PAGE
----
Sunday, December 11, 2011

eggnog bread pudding

I saw this eggnog bread pudding recipe last week and knew I had to give it a try. I happened to have a ginormous panettone on my kitchen counter. One of those impulse purchases, where I knew I wanted a panettone...but somehow I neglected to notice the size of the thing. So anyway, I come across this recipe that promises to turn half of my (huge) sweet bread into an equally decadent dessert-- or in our case, brunch-- and I knew it was fate. OK, fine, I don't need to get all dramatic about it. But seriously, you must try this recipe. Not only because it is so, so easy, but because it's Christmas-y and special and soooo good.

Eggnog Bread Pudding
(makes a 9x13" dish of decadence)

750g loaf of panettone*
6 eggs
1 quart of eggnog (4 cups)
1-2 Tablespoons of vanilla
zest of an orange, optional
cooking spray or butter

Preheat your oven to 350. Butter your baking dish, or lightly coat with cooking spray. Cut the panettone into roughly 1" cubes and place the bread in the baking dish. In a mixing bowl, combine the eggs, eggnog, vanilla and orange zest (if you are adding it) and mix until well blended. Pour evenly over bread. Let this sit and continue to soak while the oven is warming up. The original recipe has you making a water bath and baking the bread pudding for about 1 hour. You can go that route, or you can skip the water bath (as I did) and bake it (normally) on the middle oven rack, uncovered for the first 45 minutes. Then, I covered mine with foil because the top was starting to brown quite a bit, and I continued to cook it for another 45 minutes. You'll know it's done when a butter knife inserted in the center comes out clean. As you all know, my ovens are dying a slow death, so you can assume that the whole cook time is somewhere around 1 hour...but it could be as long as 1.5 hours, depending upon how pesky your oven is. (Plan ahead if you're having guests!!)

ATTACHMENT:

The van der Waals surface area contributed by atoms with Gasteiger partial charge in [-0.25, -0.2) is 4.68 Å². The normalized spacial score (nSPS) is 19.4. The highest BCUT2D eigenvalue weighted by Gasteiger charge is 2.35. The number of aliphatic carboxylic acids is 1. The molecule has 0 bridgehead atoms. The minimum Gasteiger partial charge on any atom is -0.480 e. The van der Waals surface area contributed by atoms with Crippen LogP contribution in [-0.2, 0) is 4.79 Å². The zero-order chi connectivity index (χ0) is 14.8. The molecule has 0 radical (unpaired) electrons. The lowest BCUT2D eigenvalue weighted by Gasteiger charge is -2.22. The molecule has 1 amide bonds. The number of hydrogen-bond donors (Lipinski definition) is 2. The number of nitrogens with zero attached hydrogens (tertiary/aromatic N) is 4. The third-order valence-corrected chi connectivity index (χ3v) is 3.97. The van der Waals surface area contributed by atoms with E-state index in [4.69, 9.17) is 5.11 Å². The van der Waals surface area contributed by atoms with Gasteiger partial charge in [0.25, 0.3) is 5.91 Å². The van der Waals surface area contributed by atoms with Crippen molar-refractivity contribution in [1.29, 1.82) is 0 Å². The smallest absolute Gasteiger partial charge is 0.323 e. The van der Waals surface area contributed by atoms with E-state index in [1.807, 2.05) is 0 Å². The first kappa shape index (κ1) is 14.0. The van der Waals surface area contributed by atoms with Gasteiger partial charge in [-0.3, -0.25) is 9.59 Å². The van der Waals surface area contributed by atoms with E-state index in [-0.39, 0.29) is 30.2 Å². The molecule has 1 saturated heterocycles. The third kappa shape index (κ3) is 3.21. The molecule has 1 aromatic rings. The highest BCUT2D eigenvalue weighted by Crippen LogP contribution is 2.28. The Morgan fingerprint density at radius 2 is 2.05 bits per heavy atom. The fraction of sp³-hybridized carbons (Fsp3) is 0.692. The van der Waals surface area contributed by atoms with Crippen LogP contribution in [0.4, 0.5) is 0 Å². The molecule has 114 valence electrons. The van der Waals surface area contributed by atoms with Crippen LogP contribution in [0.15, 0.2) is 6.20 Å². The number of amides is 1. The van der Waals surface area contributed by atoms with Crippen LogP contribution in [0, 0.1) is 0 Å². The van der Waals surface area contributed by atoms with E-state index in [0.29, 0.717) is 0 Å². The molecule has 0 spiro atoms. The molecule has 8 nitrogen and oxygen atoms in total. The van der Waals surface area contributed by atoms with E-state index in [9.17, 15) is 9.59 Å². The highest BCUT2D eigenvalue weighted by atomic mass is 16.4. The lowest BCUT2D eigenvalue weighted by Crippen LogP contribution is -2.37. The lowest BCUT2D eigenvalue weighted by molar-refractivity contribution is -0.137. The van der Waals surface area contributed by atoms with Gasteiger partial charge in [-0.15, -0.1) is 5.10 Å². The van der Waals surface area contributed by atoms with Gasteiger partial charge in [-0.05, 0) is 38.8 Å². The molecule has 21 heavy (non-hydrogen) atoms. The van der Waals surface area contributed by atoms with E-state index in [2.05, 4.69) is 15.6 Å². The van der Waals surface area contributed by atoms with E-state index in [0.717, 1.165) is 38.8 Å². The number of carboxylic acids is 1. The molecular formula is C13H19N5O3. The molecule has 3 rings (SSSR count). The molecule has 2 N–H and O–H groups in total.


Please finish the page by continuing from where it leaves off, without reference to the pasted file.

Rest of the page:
Speaking of planning ahead, this dish can be made in advance either fully baked (and then warmed in the oven, covered loosely with foil) or you can pour the egg mixture over the top and pop it into the fridge, and bake it the next day if you want to wow your family/friends/house guests with an absolutely amazing smelling kitchen. That said, if it's going straight from the fridge into the oven, count on it taking more like 1.5 hours to bake.

Here are action photos for those who like to see the step by step:

*A little side note: panettone is studded with dried fruit and has quite a distinctive taste. I thought that was what made this bread pudding special...I loved the plump raisins and bits of orange rind in the finished product. But, if you think your family would prefer it with plain bread, you can make the recipe I posted above with about 5 cups of French bread, also cut into 1" chunks.

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